Røskva(Loffredo, incredibly talented) goes with her brother Tjalfe(Moltke-Leth, not himself to blame for being the only to be vaguely and inconsistently characterized) to Asgard(albeit it is consistently mistakenly referred to as Valhalla... that'll probably turn into a drinking game). While they knew they were going there to be slaves, she is still shocked at how badly they're treated. Finding that the gods are engaged in immature and unproductive arguments(including name-calling, a little of it even ableist), as they are facing Ragnarok due to Fenrir being on the loose, she must embrace her inner Greta Thunberg, and as one of the single most powerless, stand up to those who have the strength to fight. This will encourage many young women to stand up for what they know has to be done.

This does an excellent job at conveying how vast the power imbalance is between the mortal children and the deities. You genuinely feel like, at any time, the latter might rip the head off one of the former, making good on a threat actually made by one of them. As such, it is legitimately intense and tense throughout, almost a horror drama, even when we're not looking at jotun, with their animalistic traits, and unfortunately, problematically, dark skin(are we seriously not past doing that?). It is always dark and bleak, and thus, hugely different from the comic and the 33 year-old direct adaptation. There is some humor, and Quark(Forghani, whose eyes convey so much) remains present, to again highlight the deep well of empathy of our female protagonist, inspiring true dread from no longer drawing the majority of the ire of Thor(Møller, seemingly permanently on the verge of an outburst of his neverending fury). This new version is well worth the tremendous effort it took to produce since it is immensely relevant. It deserves your hard-earned cash, and indeed, a trip to the cinema, heck, just for the audio alone. You yourself feel that you have been transported to a realm beyond what we know. The acting is masterclass all the way. This knows to use visual effects sparingly(the massive wolf looks photorealistic, in part due to how brief its appearances are, ever a clear sign that they knew how far they could push it before the seams start showing) and the entire budget, meager by Hollywood standards, is spent wisely, making every moment of this completely convincing.

The fact that I give this the highest rating that I can signifies that, to me, the positives outweigh the negatives with ease. However, since others might be more bothered by the weak points, I will get into them. I would also say that if you speak(well, read) Danish, the professional critics point to issues, and their reviews are worth reading. There is a little too much story, and the feature is awkwardly paced. This has very little action, by American standards; the amount came as no surprise to me. It's not what this is about, and when it's there it's amazing. And this does basically expect you to know Norse mythology, which, while tons of Danes already do, might spell trouble if, or, fingers crossed, when, it tries to move outside of Scandinavia. Very likely it will be with dubbed voices rather than subtitles. I'm not complaining, I'm just glad that that's not how it started out, like with the otherwise deeply impressive 1986 original.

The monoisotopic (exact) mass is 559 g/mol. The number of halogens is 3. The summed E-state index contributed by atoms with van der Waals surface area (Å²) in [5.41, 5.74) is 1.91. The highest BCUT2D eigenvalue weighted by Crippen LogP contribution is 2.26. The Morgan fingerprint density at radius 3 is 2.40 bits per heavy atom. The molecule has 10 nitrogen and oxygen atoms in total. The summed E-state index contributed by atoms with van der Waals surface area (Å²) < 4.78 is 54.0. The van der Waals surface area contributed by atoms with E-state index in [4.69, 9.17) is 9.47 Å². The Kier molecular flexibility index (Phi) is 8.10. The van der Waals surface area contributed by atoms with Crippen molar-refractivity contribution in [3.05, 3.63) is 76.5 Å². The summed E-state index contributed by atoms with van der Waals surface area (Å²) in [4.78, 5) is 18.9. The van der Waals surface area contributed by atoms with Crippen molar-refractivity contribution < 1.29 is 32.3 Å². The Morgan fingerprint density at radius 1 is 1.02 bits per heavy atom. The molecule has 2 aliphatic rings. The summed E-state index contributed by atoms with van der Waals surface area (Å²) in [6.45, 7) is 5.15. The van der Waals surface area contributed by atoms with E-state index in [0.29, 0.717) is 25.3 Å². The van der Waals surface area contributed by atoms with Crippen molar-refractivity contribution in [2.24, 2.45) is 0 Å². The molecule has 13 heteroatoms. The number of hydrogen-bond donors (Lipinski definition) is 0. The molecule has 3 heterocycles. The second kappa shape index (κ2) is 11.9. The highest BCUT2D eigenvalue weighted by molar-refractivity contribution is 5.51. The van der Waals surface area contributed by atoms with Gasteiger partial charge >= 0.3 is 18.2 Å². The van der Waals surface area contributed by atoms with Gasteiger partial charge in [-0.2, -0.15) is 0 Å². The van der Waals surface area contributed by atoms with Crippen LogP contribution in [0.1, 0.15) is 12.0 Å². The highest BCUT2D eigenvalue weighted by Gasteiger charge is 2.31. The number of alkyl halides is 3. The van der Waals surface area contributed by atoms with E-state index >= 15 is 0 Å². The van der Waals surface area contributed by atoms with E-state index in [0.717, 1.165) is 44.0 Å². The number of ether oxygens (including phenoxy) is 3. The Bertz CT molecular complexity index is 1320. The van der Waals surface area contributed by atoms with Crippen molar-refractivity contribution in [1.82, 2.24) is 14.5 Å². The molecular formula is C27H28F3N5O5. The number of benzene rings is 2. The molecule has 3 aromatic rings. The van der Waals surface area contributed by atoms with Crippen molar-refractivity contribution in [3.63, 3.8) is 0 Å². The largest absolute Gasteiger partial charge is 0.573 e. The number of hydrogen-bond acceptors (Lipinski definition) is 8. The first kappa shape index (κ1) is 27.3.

I recommend this to anyone who enjoys mythology. 10/10

Survivors of the Shoah: Visual History Foundation
(2004)

Maybe through education, we can prevent another Holocaust
This consists of interviews with the survivors, those working on the Foundation, those exposed to it, narration by Morgan Freeman, and footage of the use of the visual history by youths.

It's 11 and a half minutes long. This is found on the 2-disc DVD release of Schindler's List.

They talk about collecting the stories. The Armenian Genocide and others that are also less well-known. How it affects you to view the videos.

I recommend this to everyone. 8/10

Vantage Point: Plotting an Assassination
(2008)

What if we had someone on the grassy knoll
This consists of interviews with the cast and crew, all of whom have something compelling to add within their area of expertise(and there is a very clear love of what they're working on), clips from the movie, behind-the-scenes footage, and incomplete effects shots.

It's 15 and a half minutes long. This is found on the DVD of Vantage Point. It spoils a lot of the film, and so will this review, so that I can go into more detail.